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Fall of ground at Gwalia results in revised output

Seismic activity resulting from a fall of ground at Gwalia mine

St Barbara Ltd (ASX: SBM) has advised that a recent fall of ground at the Company’s Gwalia mine at Leonora in Western Australia has temporarily interrupted production.

This will impact the Q1 September FY21 result, but the shortfall is anticipated to be recovered in Q2 December FY21.

It is estimated that approximately 8,000 ounces slated for production in Q1 FY21 will now be delivered as part of Q2 FY21 production. Full year production guidance for FY21 for Gwalia is maintained at between 175,000 to 190,000 ounces.

The fall of ground occurred at the Gwalia underground mine on 8 September 2020, after a large firing triggered a number of seismic events.

The largest seismic event measured +1.9 ML (local magnitude).

Rock fall hits employee during ground support activity

Fall of ground incident in development heading

No personnel were underground at the time. The fall of ground was identified upon re-entry and had occurred in the Hoover Decline at approximately 1600 metres below the surface (mbs), and was estimated to contain approximately 11 cubic metres (~30 tonnes) of material.

The event was reported to the appropriate authorities and all work at depth was suspended pending assessment of the seismic information.

The geotechnical risk is well understood and closely monitored. Investigation and rectification work took longer than initially anticipated, as although the longest dimension of the fall of ground was 3 metres, ultimately a total of 30 metres lateral rehabilitation was required. The decline has reopened and mining activity has resumed below this level.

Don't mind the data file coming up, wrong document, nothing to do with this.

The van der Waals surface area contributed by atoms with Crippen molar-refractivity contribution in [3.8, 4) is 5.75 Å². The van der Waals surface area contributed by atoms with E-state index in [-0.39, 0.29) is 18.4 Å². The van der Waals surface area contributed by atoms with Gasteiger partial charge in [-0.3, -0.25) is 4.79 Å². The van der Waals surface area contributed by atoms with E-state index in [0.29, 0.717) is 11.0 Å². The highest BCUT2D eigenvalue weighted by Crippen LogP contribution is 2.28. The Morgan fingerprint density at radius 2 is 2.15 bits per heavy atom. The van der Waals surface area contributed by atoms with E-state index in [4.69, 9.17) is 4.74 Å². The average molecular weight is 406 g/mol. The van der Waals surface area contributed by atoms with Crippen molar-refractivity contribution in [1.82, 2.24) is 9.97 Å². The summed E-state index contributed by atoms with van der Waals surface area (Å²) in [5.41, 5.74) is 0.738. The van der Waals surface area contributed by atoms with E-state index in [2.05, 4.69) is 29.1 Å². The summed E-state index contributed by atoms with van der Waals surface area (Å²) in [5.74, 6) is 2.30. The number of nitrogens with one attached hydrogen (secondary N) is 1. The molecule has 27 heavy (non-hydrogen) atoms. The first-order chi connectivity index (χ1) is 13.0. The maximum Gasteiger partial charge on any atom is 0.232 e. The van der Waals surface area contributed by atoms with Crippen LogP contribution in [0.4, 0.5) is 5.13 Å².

About the Gwalia Mine

The Gwalia mine is the cornerstone of St Barbara’s Leonora operations with 2.1 million ounces of gold in reserves at a grade of 6.4 grams per tonne. After two years of redevelopment, the first gold pour from the current operations occurred in October 2008 and a year later, the first 100,000-ounce milestone was reached. The main decline, called the Hoover Decline, has been extended to 1,600m below the surface in 2016 to allow production from a range of ore sources. To date, the geotechnical environment has been well within design parameters. The processing plant is a conventional CIP circuit and has a nominal capacity of 1.2 million tonnes per year of hard rock and up to 1.8 million tonnes per year when softer material is blended.  Other surface infrastructure includes a gas-fired power station, a paste fill plant, and a refrigeration plant to cool the underground environment.  Central to the mine ventilation system is a 5.5-metre ventilation shaft, which at 800 metres long is the largest raise bored shaft ever drilled in Australia.

Extract from St Barbara mines

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